Visitors to Conundrum Hot Springs near Aspen have been doing their business in plastic bags to preserve the land for a year now.
The Forest Service instituted a paid permit system and a human waste awareness campaign at Conundrum last summer. Since then, park rangers have noticed a drastic drop in the amount of waste, and even litter.
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Poop has been a major problem for high-traffic natural attractions in the Maroon Bells-Snowmass Wilderness. On top of being “gross,” human waste can contaminate water sources. Ranger Katy Nelson said it’s park rangers who have to contend with waste incidents.
“People don't hike that far into the wilderness to come across someone’s poop,” Nelson said.
To that end, she talks with hikers about responsible waste disposal and provides free portable toilets called “wag bags.”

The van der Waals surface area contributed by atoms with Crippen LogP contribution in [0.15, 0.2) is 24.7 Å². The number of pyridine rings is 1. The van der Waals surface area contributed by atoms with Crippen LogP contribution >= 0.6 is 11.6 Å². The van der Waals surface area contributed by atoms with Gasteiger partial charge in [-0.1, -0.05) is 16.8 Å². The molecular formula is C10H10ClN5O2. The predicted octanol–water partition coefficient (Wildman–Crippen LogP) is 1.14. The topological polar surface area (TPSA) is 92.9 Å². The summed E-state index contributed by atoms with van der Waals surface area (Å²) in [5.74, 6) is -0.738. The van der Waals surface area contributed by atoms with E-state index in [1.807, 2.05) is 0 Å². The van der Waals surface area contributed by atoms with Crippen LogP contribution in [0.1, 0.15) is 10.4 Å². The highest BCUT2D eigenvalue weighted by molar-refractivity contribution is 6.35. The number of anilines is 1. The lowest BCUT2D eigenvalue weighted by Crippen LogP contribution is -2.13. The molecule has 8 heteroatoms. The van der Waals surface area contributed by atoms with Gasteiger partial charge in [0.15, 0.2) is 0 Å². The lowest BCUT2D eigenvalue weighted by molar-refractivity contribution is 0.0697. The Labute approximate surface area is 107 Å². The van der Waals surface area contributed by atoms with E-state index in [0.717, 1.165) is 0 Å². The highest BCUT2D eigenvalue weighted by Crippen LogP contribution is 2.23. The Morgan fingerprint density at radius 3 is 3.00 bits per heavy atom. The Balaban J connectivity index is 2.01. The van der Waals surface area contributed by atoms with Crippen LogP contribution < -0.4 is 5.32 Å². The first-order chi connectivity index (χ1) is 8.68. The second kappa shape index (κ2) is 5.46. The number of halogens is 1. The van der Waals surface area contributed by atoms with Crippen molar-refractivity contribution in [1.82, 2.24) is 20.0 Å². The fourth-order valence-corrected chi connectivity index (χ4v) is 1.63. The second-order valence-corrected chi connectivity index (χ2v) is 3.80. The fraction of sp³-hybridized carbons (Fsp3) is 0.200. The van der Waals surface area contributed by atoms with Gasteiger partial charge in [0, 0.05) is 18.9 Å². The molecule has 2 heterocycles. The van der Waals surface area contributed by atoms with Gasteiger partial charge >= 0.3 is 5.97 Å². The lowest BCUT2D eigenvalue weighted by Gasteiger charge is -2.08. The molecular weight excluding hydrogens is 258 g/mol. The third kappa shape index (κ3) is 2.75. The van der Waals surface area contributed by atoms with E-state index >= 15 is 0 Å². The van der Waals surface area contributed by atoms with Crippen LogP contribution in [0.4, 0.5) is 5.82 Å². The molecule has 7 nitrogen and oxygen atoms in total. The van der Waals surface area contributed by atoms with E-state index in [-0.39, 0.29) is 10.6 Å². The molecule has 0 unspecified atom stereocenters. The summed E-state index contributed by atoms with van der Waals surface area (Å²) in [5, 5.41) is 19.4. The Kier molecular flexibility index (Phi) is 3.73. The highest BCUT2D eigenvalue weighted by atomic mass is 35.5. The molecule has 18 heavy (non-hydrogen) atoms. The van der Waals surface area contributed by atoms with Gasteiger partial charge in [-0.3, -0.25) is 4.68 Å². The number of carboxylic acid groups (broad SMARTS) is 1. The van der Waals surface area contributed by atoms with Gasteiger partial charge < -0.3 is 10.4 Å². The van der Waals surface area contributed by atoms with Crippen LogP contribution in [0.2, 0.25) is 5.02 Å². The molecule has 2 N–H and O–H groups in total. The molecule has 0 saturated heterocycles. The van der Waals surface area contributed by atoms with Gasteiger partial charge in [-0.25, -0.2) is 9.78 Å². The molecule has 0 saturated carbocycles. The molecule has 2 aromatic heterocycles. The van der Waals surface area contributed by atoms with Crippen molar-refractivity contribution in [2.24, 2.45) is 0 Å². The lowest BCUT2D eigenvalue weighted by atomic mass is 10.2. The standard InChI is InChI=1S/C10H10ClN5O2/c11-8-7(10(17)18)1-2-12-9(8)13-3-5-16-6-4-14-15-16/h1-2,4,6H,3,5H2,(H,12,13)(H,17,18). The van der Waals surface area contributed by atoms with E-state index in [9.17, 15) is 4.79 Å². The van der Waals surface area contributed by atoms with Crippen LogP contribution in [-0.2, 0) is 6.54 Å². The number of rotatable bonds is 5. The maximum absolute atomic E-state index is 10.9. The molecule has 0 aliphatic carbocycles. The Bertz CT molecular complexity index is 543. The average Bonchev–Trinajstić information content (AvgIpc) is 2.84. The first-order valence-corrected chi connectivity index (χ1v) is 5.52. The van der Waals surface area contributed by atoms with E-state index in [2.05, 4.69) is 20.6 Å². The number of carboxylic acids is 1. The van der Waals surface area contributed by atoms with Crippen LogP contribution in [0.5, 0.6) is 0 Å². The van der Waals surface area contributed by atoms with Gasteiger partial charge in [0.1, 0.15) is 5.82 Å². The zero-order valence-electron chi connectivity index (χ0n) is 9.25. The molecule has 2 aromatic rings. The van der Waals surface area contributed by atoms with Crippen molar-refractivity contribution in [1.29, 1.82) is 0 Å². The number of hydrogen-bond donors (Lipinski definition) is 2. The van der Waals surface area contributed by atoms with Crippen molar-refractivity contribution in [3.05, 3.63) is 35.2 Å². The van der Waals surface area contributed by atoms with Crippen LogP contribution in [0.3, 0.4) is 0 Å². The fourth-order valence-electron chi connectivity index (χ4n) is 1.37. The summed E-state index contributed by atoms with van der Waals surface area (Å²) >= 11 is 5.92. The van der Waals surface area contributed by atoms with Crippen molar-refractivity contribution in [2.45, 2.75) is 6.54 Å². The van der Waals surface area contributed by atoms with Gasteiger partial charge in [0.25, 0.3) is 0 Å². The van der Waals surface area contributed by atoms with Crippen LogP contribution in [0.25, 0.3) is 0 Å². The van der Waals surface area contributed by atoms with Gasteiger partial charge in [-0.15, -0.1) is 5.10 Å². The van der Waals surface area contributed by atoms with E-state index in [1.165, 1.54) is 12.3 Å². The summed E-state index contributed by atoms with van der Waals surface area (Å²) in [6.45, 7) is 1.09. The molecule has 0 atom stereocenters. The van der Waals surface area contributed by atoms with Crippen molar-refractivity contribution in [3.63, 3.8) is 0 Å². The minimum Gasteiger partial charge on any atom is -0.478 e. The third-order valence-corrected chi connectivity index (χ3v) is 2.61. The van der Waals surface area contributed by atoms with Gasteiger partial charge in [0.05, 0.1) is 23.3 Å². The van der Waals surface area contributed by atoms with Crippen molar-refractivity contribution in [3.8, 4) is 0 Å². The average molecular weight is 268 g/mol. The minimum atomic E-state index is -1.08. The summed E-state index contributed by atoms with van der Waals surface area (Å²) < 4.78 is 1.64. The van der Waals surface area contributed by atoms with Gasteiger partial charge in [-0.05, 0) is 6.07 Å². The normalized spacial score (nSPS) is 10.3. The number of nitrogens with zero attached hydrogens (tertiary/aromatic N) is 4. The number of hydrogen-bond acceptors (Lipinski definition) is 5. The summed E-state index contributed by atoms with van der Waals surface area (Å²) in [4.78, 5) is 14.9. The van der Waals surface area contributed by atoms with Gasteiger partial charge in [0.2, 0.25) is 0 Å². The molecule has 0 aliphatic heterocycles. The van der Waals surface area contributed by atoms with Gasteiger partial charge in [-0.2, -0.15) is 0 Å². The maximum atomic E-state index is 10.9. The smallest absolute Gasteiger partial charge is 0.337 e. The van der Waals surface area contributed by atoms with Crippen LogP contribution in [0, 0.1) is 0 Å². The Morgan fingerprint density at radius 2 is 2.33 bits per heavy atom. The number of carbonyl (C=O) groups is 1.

The paid permit system doesn't decrease the overall number who visit Conundrum, Nelson said. Instead, it evenly distributes visitors throughout the season, resulting in fewer bear-human interactions, illegal fire rings and littering and human waste incidents.
"With this permit system, people are able to, in advance, get some really good 'leave no trace' information about how to deal with their poop, how to store their food so that it's not accessible to bears and get some really good information about how to be good stewards," Nelson said.
Similar plans are in discussion for other popular areas like the Four Pass Loop and Capitol Lake, according to Nelson.
“The Conundrum permit is part of a comprehensive overnight visitor use management plan,” Nelson said. “It is part of a big effort to grapple with the stewardship challenges in the Maroon Bells-Snowmass Wilderness as a result of the incredible popularity of the area.